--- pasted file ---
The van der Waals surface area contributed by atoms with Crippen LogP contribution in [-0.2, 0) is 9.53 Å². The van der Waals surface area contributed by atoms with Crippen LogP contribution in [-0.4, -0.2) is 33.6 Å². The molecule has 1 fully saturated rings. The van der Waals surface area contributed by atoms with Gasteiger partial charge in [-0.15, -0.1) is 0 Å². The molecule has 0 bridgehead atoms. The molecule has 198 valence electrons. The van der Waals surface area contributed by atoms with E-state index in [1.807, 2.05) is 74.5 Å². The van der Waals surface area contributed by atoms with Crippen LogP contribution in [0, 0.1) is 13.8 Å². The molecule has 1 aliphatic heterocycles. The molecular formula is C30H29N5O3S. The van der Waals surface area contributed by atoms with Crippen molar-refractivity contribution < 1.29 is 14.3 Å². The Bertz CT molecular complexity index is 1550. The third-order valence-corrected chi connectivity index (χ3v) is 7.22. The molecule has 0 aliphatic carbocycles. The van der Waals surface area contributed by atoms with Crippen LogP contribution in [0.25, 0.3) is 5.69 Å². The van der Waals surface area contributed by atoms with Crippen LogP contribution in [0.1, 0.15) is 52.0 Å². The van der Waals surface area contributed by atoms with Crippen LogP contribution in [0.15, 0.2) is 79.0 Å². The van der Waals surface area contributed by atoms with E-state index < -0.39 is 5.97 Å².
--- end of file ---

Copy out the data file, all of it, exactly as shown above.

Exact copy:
The van der Waals surface area contributed by atoms with Crippen LogP contribution in [-0.2, 0) is 9.53 Å². The van der Waals surface area contributed by atoms with Crippen LogP contribution in [-0.4, -0.2) is 33.6 Å². The molecule has 1 fully saturated rings. The van der Waals surface area contributed by atoms with Gasteiger partial charge in [-0.15, -0.1) is 0 Å². The molecule has 0 bridgehead atoms. The molecule has 198 valence electrons. The van der Waals surface area contributed by atoms with E-state index in [1.807, 2.05) is 74.5 Å². The van der Waals surface area contributed by atoms with Crippen LogP contribution in [0, 0.1) is 13.8 Å². The molecule has 1 aliphatic heterocycles. The molecular formula is C30H29N5O3S. The van der Waals surface area contributed by atoms with Crippen molar-refractivity contribution < 1.29 is 14.3 Å². The Bertz CT molecular complexity index is 1550. The third-order valence-corrected chi connectivity index (χ3v) is 7.22. The molecule has 0 aliphatic carbocycles. The van der Waals surface area contributed by atoms with Crippen LogP contribution in [0.25, 0.3) is 5.69 Å². The van der Waals surface area contributed by atoms with Crippen LogP contribution in [0.1, 0.15) is 52.0 Å². The van der Waals surface area contributed by atoms with Crippen LogP contribution in [0.15, 0.2) is 79.0 Å². The van der Waals surface area contributed by atoms with E-state index < -0.39 is 5.97 Å².